Teacher resources and professional development across the curriculum

Teacher professional development and classroom resources across the curriculum

 Choose One Interactives Home Math Interactives -Geometry 3D Shapes -Math in Daily Life -Metric Conversions -Statistics Language Interactives -Elements of a Story -Historical and Cultural -Literature -Spelling Bee Arts -Cinema History Interactives -Collapse -Middle Ages -Renaissance -U.S. History Map Science Interactives -Amusement Park Physics -DNA -Dynamic Earth -Ecology Lab -Garbage -Periodic Table -Rock Cycle -Volcanoes -Weather

# The Rock Cycle Diagram

A useful way to illustrate how the three main types of rock are related to one another and how changes to rocks happen in a recurring sequence is the rock cycle. It can be presented in a diagram like the one below.

The concept of the rock cycle is attributed to James Hutton (1726–1797), the 18th-century founder of modern geology. The main idea is that rocks are continually changing from one type to another and back again, as forces inside the earth bring them closer to the surface (where they are weathered, eroded, and compacted) and forces on the earth sink them back down (where they are heated, pressed, and melted). So the elements that make up rocks are never created or destroyed — instead, they are constantly being recycled. The rock cycle helps us to see that the earth is like a giant rock recycling machine!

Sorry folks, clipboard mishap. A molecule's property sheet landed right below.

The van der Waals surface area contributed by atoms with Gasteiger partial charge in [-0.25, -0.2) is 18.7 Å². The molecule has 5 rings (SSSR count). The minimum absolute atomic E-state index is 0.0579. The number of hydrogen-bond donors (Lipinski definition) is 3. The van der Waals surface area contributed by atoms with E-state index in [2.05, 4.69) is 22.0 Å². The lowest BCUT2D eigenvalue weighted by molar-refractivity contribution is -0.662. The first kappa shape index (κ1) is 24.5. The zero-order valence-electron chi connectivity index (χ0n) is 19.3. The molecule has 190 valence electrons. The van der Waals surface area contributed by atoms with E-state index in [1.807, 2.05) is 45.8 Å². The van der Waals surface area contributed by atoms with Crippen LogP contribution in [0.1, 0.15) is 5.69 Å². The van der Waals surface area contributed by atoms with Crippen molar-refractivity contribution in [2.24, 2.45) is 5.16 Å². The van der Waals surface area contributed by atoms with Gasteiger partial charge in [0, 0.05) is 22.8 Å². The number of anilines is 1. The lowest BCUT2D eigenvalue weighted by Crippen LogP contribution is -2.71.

Explore the diagram by rolling your mouse over the names of the rock types and clicking on the images.

 Complete the CycleSee if you can name the different parts of the rock cycle. Photo credits: Rock photos included in the diagram Copyright © Jerome Wyckoff; Copyright © Dr. Richard Busch; Copyright © Bruce Molnia, Terra Photographics; Copyright © Stan Celestian, Glendale Community College; and Copyright © E. W. Wolfe, U.S. Geological Survey. Photos courtesy Earth Science World Image Bank and Glendale Community College.